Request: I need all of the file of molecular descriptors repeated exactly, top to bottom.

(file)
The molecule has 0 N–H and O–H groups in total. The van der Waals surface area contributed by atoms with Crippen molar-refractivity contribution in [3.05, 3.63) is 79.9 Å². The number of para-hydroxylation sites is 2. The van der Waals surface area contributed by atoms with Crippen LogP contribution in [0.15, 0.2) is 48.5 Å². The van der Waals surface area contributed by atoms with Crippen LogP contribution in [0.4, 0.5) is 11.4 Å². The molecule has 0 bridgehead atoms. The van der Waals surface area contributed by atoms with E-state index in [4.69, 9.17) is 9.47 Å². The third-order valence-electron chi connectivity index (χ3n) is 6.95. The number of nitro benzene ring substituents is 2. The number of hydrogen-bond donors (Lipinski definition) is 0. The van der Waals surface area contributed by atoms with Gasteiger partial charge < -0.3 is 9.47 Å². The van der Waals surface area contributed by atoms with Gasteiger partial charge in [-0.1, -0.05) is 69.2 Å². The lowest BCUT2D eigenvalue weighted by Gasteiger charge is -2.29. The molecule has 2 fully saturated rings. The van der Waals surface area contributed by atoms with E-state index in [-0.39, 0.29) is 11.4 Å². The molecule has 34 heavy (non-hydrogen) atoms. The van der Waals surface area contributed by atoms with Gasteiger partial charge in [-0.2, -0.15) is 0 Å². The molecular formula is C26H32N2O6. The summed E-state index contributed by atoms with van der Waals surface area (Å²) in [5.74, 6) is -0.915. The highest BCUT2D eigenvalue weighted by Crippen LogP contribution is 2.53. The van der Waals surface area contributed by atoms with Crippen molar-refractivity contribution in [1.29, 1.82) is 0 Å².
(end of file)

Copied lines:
The molecule has 0 N–H and O–H groups in total. The van der Waals surface area contributed by atoms with Crippen molar-refractivity contribution in [3.05, 3.63) is 79.9 Å². The number of para-hydroxylation sites is 2. The van der Waals surface area contributed by atoms with Crippen LogP contribution in [0.15, 0.2) is 48.5 Å². The van der Waals surface area contributed by atoms with Crippen LogP contribution in [0.4, 0.5) is 11.4 Å². The molecule has 0 bridgehead atoms. The van der Waals surface area contributed by atoms with E-state index in [4.69, 9.17) is 9.47 Å². The third-order valence-electron chi connectivity index (χ3n) is 6.95. The number of nitro benzene ring substituents is 2. The number of hydrogen-bond donors (Lipinski definition) is 0. The van der Waals surface area contributed by atoms with Gasteiger partial charge < -0.3 is 9.47 Å². The van der Waals surface area contributed by atoms with Gasteiger partial charge in [-0.1, -0.05) is 69.2 Å². The lowest BCUT2D eigenvalue weighted by Gasteiger charge is -2.29. The molecule has 2 fully saturated rings. The van der Waals surface area contributed by atoms with E-state index in [-0.39, 0.29) is 11.4 Å². The molecule has 34 heavy (non-hydrogen) atoms. The van der Waals surface area contributed by atoms with Gasteiger partial charge in [-0.2, -0.15) is 0 Å². The molecular formula is C26H32N2O6. The summed E-state index contributed by atoms with van der Waals surface area (Å²) in [5.74, 6) is -0.915. The highest BCUT2D eigenvalue weighted by Crippen LogP contribution is 2.53. The van der Waals surface area contributed by atoms with Crippen molar-refractivity contribution in [1.29, 1.82) is 0 Å².